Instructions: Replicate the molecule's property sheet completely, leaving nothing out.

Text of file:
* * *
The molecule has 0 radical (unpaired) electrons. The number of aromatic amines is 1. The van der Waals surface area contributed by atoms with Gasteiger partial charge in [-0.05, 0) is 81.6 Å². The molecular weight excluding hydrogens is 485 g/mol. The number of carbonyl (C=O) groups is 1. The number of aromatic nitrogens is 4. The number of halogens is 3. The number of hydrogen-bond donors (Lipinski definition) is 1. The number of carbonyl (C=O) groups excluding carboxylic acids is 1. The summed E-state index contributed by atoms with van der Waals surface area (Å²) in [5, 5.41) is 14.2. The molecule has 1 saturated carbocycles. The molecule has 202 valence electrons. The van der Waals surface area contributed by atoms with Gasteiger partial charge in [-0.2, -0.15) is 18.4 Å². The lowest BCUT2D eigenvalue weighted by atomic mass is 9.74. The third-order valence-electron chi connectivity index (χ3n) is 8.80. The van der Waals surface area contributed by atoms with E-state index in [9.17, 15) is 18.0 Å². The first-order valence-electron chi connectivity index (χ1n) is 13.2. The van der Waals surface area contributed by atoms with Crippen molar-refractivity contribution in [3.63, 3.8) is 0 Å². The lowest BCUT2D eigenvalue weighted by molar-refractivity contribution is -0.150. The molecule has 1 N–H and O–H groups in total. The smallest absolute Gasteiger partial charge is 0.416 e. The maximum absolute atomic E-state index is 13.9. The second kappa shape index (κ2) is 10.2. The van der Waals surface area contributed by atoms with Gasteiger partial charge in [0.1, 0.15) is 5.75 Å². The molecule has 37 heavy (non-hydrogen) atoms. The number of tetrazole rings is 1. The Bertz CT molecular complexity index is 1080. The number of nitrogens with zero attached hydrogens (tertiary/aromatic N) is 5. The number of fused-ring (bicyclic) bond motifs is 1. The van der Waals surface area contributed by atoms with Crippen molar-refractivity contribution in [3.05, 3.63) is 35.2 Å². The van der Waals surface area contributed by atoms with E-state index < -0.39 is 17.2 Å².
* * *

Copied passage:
The molecule has 0 radical (unpaired) electrons. The number of aromatic amines is 1. The van der Waals surface area contributed by atoms with Gasteiger partial charge in [-0.05, 0) is 81.6 Å². The molecular weight excluding hydrogens is 485 g/mol. The number of carbonyl (C=O) groups is 1. The number of aromatic nitrogens is 4. The number of halogens is 3. The number of hydrogen-bond donors (Lipinski definition) is 1. The number of carbonyl (C=O) groups excluding carboxylic acids is 1. The summed E-state index contributed by atoms with van der Waals surface area (Å²) in [5, 5.41) is 14.2. The molecule has 1 saturated carbocycles. The molecule has 202 valence electrons. The van der Waals surface area contributed by atoms with Gasteiger partial charge in [-0.2, -0.15) is 18.4 Å². The lowest BCUT2D eigenvalue weighted by atomic mass is 9.74. The third-order valence-electron chi connectivity index (χ3n) is 8.80. The van der Waals surface area contributed by atoms with E-state index in [9.17, 15) is 18.0 Å². The first-order valence-electron chi connectivity index (χ1n) is 13.2. The van der Waals surface area contributed by atoms with Crippen molar-refractivity contribution in [3.63, 3.8) is 0 Å². The lowest BCUT2D eigenvalue weighted by molar-refractivity contribution is -0.150. The molecule has 1 N–H and O–H groups in total. The smallest absolute Gasteiger partial charge is 0.416 e. The maximum absolute atomic E-state index is 13.9. The second kappa shape index (κ2) is 10.2. The van der Waals surface area contributed by atoms with Gasteiger partial charge in [0.1, 0.15) is 5.75 Å². The molecule has 37 heavy (non-hydrogen) atoms. The number of tetrazole rings is 1. The Bertz CT molecular complexity index is 1080. The number of nitrogens with zero attached hydrogens (tertiary/aromatic N) is 5. The number of fused-ring (bicyclic) bond motifs is 1. The van der Waals surface area contributed by atoms with Crippen molar-refractivity contribution in [3.05, 3.63) is 35.2 Å². The van der Waals surface area contributed by atoms with E-state index < -0.39 is 17.2 Å².